Morse Code workshop

Morse Code

In the early to mid-1800s, Samuel Morse, together with other inventors, developed codes that could be used with telegraph systems that were starting to link major towns and cities around the world.

Long-distance communications made possible using Morse Code

Telegraphs used an electric signal to transmit messages over cables so Morse developed a code that allocated sequences of dots and dashes (called dits and dahs in the communications world) to each letter in the alphabet. When transmitted dits used a short electric pulse, whilst a dah used a longer pulse of electricity.

The code that now bears his name allowed for messages to be transmitted around the world with a degree of reliability.

The first message sent using Morse Code was delivered from Washington DC to Baltimore in 1844 and it wasn’t long (1866) before a trans-atlantic telegraph cable had been laid and messages were able to be transmitted at the speed of light over distances of thousands of miles.

The Victorian Internet links cities around the world

Telegraph stations started popping up all over the world, the foremost of which at the time was the Eastern Telegraph Company. Soon, the ‘Victorian Internet’ was criss-crossing the globe and the world started to shrink in terms of the time that news and commercial information was able to be propagated.

In competition with the Eastern Telegraph’s cable business was Marconi who was developing a global network of wireless radio communication stations. In the early days the technology required to enable wireless voice communication was not available so Morse Code was adopted; the simple keying of the transmitter (turning it on and off) for short and longer periods of time being used to represent dits and dahs.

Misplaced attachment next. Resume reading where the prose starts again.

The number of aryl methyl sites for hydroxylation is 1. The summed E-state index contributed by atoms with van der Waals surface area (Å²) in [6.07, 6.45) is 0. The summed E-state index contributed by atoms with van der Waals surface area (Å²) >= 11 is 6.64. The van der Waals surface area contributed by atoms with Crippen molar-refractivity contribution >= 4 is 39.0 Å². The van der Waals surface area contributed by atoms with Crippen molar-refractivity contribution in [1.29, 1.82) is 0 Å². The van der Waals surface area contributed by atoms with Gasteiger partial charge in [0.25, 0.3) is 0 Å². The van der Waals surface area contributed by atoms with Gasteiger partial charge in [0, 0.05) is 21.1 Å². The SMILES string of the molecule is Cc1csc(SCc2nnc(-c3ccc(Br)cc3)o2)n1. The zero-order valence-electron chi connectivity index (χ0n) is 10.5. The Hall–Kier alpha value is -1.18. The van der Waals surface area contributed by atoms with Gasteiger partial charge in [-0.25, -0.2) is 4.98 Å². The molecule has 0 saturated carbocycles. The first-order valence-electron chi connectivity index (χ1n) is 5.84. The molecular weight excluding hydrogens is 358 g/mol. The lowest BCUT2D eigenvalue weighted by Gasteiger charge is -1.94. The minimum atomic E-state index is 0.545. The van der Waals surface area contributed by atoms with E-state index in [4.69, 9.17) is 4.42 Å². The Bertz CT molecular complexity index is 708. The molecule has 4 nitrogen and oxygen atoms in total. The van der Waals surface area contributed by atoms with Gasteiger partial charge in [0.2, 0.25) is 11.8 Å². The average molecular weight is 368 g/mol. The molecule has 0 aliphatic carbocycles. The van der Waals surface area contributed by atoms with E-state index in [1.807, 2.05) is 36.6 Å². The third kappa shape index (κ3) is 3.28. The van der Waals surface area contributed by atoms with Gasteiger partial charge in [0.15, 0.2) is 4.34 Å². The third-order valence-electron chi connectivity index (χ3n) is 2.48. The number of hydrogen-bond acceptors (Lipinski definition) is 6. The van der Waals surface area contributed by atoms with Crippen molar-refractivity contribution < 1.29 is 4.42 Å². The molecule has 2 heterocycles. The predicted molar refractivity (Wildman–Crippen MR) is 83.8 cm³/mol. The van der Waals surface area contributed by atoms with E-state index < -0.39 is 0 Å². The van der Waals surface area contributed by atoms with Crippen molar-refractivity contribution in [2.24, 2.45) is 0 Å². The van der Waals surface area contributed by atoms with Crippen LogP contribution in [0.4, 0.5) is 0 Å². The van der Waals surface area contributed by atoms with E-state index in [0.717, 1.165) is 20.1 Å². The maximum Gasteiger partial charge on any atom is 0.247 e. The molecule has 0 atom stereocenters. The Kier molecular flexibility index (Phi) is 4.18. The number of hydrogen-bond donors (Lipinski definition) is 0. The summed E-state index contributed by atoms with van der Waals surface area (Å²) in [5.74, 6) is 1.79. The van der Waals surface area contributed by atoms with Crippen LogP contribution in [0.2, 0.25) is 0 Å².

Morse Code still robust and reliable; even today

Morse Code remained the most popular method of communication for many years and, as technology advanced, it was slowly replaced by faster communications modes that were capable of sending more data in a given time. However, Morse Code remained popular for wireless communications as it is very reliable and robust and can be received when many other modes are affected by interference and corruption caused by natural phenomena such as ionospheric conditions which vary over long distances on an eleven year cycle and due to solar activity on the sun.

Whilst it has been relegated by armed forces around the world in favour of more modern communications modes, it remains a credible backup and is still popular with amateur radio communicators around the world due to its robustness.

Morse Code workshop

The Morse Code workshop will enable you to discover how to send and receive short messages using this mode under the expert guidance of one of our specialists; combined with our Code & Cypher workshop, you’ll learn what it’s like to be a real spy out in the field.

Useful resources

Have a look at the following web sites if you want to know more about Morse code…